It’s time to rewrite history: The world’s oldest living creature has been revealed as a 507-year-old quahog clam.
Or at least it was, until a team of scientists managed to kill it by opening it up for analysis.
Ming the mollusc as it has been dubbed, was minding its own business on the seabed off the north coast of Iceland, when it was dredged by researchers from Bangor University’s School of Ocean Sciences in 2006.
Ming the mollusc had reached the ripe old age of 507 before scientists killed it by prising it open
A year later, experts announced they had studied the annual growth rings of the ancient clam and determined it to be between 405 and 410-years-old.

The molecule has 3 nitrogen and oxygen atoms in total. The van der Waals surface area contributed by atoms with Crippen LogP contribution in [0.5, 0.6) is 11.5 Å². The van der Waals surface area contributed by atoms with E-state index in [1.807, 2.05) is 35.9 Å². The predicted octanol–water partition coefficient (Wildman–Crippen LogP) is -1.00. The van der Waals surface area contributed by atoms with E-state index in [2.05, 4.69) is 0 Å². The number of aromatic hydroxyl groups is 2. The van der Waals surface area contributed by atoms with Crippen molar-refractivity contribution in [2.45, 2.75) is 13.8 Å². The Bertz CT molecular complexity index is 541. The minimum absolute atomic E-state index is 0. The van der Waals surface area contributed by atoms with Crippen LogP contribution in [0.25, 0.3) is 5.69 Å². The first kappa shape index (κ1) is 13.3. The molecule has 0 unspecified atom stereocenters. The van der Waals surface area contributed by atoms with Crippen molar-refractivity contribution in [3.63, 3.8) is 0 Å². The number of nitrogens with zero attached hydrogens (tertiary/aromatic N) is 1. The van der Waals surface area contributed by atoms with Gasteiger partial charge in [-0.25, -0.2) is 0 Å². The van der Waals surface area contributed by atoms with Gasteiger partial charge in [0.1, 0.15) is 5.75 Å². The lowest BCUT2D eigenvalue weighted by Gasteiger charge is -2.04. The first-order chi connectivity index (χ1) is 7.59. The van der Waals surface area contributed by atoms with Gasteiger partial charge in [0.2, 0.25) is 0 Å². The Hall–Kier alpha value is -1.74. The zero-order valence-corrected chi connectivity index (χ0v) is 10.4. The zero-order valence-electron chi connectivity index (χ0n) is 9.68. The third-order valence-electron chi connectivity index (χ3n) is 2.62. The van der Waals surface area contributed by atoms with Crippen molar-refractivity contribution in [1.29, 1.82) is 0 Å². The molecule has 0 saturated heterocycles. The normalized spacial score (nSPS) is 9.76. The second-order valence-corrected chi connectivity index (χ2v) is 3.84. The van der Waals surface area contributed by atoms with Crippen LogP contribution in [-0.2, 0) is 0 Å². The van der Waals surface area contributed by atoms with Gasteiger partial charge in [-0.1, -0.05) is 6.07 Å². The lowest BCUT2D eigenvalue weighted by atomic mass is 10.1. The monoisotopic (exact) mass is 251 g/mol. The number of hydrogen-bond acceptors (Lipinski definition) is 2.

Ming, so named after the Chinese dynasty in power when it came into being, secured itself a posthumous spot in the Guinness Book of World Records as the longest-lived non-colonial animal discovered.
But it has since emerged the clam, which was stored in a freezer after its discovery and subsequent death, was actually 507-years-old at the time of its demise.
The error in calculating Ming’s age was realised after using refined methods of scientific examination.
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